There have been numerous calls for the restrictions to be lifted including from the Northern Territory Real Estate Institute chief executive officer Quentin Kilian who earlier this year labelled the height limits as unnecessary. He also said it was a key factor holding back innovative development of the Darwin downtown area. Kilian went on to state:

“Quite frankly, if you have got a $3 billion aircraft and you can’t fly around a building, get a new job,” said Kilian.

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If the height limits are lifted by the Territory’s government, buildings whose heights exceed 90 metres will still require the approval of the Department of Defence. They would also require the approval of civil aviation authorities.

Removing the height restrictions aren’t the only motivation behind Chandler’s actions, he also hopes a more innovative development culture will be promoted by giving more authority to the Development Consent Authority (DCA) to alter the requirements of the Planning Scheme for building design. He believes the changes in restrictions will be good for the economy by promoting investments. He went on to explan:

“This will allow the DCA some flexibility in recognising that a development may have found a better way of reaching design requirements,” he said. “The current prescriptive nature of the Planning Scheme has resulted in some developments with long blank walls.”

“These changes will encourage investment in innovative designs which will result in developments that better suit Darwin’s lifestyle.”

See more at:


White Card Update: 3Ps Approach to Managing Electrical Arc Flashes

220px-Lichtbogen_3000_VoltElectrical flash-overs also called arc flash accidents occur all the time and have the ability to cause serious injuries. While one of the best ways to manage these electrical arc flash events is to implement the appropriate controls and utilise the correct PPE, it is also useful to remember the 3 P’s to make managing electrical arc flashes a little easier.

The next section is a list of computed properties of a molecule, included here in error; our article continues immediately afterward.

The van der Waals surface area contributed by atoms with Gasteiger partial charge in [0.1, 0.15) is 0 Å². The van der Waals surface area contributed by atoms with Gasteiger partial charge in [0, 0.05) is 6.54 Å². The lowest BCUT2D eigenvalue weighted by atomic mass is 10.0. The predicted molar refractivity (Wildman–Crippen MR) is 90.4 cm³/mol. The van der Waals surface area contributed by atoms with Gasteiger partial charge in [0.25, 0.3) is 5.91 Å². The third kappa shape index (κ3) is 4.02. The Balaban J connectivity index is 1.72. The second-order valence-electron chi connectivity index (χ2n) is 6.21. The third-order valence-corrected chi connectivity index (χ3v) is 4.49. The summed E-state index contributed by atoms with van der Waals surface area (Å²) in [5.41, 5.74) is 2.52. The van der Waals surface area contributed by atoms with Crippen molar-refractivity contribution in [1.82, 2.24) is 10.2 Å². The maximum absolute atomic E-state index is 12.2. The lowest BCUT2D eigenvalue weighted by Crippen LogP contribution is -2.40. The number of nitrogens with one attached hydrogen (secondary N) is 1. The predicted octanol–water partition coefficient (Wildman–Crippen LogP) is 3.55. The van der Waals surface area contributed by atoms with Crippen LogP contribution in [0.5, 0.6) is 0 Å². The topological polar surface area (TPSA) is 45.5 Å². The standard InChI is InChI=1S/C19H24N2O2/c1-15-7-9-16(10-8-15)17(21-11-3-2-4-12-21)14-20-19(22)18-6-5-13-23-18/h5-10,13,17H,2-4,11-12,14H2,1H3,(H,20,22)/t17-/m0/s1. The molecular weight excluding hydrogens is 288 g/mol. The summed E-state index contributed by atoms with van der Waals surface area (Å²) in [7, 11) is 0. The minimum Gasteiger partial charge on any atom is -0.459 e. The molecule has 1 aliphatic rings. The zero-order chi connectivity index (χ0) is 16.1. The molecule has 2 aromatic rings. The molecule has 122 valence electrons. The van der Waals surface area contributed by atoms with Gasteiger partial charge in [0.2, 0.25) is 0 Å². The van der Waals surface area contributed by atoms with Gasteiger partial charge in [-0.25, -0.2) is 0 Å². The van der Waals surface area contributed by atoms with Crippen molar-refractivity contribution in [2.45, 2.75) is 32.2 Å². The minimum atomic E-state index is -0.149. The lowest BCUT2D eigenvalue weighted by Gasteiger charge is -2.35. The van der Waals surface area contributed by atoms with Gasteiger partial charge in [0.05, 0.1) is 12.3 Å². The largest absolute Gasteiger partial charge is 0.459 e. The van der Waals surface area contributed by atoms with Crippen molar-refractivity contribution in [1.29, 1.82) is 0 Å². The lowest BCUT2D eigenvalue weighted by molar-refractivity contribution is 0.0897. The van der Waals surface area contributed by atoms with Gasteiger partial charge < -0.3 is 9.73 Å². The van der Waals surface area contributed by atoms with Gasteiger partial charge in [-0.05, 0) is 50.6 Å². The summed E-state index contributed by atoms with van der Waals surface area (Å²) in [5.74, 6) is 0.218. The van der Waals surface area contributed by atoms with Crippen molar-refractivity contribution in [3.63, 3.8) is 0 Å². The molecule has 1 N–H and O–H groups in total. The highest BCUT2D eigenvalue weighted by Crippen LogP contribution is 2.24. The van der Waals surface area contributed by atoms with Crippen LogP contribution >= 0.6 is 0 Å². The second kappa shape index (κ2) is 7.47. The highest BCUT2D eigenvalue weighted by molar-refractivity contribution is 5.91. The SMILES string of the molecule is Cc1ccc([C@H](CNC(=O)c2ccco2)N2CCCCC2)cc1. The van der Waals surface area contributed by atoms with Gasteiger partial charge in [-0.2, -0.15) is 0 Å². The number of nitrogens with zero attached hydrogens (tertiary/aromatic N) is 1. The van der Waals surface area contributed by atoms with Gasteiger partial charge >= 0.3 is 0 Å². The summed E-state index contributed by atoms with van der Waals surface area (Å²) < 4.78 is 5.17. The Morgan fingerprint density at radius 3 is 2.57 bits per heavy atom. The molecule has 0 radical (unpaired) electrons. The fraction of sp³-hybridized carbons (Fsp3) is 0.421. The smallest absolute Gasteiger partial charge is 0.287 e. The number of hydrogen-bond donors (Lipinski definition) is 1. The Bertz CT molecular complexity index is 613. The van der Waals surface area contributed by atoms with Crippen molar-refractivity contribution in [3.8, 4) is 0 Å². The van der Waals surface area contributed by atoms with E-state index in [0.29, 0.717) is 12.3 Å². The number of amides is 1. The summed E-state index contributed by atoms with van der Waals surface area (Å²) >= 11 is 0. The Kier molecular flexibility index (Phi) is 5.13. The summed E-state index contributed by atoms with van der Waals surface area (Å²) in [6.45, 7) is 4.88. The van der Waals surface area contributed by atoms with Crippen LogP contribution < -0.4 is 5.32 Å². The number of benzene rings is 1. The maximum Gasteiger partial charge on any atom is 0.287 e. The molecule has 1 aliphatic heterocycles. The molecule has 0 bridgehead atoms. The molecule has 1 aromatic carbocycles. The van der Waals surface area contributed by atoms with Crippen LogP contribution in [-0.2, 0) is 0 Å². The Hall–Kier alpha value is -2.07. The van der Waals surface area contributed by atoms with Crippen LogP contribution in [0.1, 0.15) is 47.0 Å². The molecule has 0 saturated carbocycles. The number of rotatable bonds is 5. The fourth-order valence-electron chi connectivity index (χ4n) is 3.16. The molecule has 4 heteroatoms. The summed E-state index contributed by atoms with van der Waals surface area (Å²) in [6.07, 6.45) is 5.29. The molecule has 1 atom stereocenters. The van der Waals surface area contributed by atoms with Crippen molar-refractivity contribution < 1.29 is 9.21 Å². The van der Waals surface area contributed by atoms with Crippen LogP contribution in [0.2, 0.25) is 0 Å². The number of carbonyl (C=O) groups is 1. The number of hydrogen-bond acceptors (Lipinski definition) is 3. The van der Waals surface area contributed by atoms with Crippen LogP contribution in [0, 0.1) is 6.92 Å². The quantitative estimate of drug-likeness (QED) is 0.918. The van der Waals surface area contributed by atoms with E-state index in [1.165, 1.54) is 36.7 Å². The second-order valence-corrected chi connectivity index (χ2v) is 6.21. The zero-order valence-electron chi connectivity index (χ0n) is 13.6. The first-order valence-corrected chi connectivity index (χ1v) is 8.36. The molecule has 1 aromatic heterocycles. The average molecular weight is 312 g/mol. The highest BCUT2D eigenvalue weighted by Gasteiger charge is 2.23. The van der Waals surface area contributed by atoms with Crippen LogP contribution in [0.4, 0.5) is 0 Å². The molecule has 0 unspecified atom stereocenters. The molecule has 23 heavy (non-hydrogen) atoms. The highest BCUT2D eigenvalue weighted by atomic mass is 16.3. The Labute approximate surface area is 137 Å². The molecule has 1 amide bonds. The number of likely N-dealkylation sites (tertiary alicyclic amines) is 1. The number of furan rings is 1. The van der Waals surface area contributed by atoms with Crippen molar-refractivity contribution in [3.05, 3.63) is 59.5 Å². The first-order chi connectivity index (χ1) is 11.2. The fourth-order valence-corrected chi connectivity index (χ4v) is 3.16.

The UK standard for dealing with an Arc Flash hazard is useful to remember because according to it, arc flash hazards can be handled in the following way:

1. Prediction

Prediction is the first P in the 3 P system. This involves predicting the likelihood of an arc flash taking place and the severity and scope of the impact.

Workers can predict the likelihood of the arc flash occurring by assessing the amount of “incident energy” is received during an event by a person within the reach of the arc.

2. Prevention

The next step in the process is prevention. We should try to prevent the arc flash from occurring in the first place. We must  also make certain that the risk from arc flash is addressed at this level through either designing out, elimination entirely or by remove the hazard at its source.

3. Personal Protective Equipment:

Similarly to the Hierarchy of Controls method, the 3 P method advocates utilising personal protective equipment as the last resort. As with other hazards, PPE should always be the last line defence in dealing with arc flash events.

Even though it is lowest on the hierarchy of controls and the 3P list, PPE can be extremely useful for managing electrical arc flash events. It is important however that the correct PPE is utilised and workers are trained on correct use.

Arc flash PPE should be chosen based on either:

  • an incident energy analysis method or
  • a hazard/risk category method.

When addressing arc flash hazards, as with any hazard in the construction industry, communication and training play a crucial role in managing hazards.

Employers and site controllers must ensure that assessment and strategies as well as plans set in place to manage this hazard are communicated to workers and well documented so that they can refer back to it when necessary.

Workers must be trained on the hazards that they face including electrical risks. Training for all workers in the construction trades begins with ensuring everyone has completed general construction safety training in the form of the White Card Course.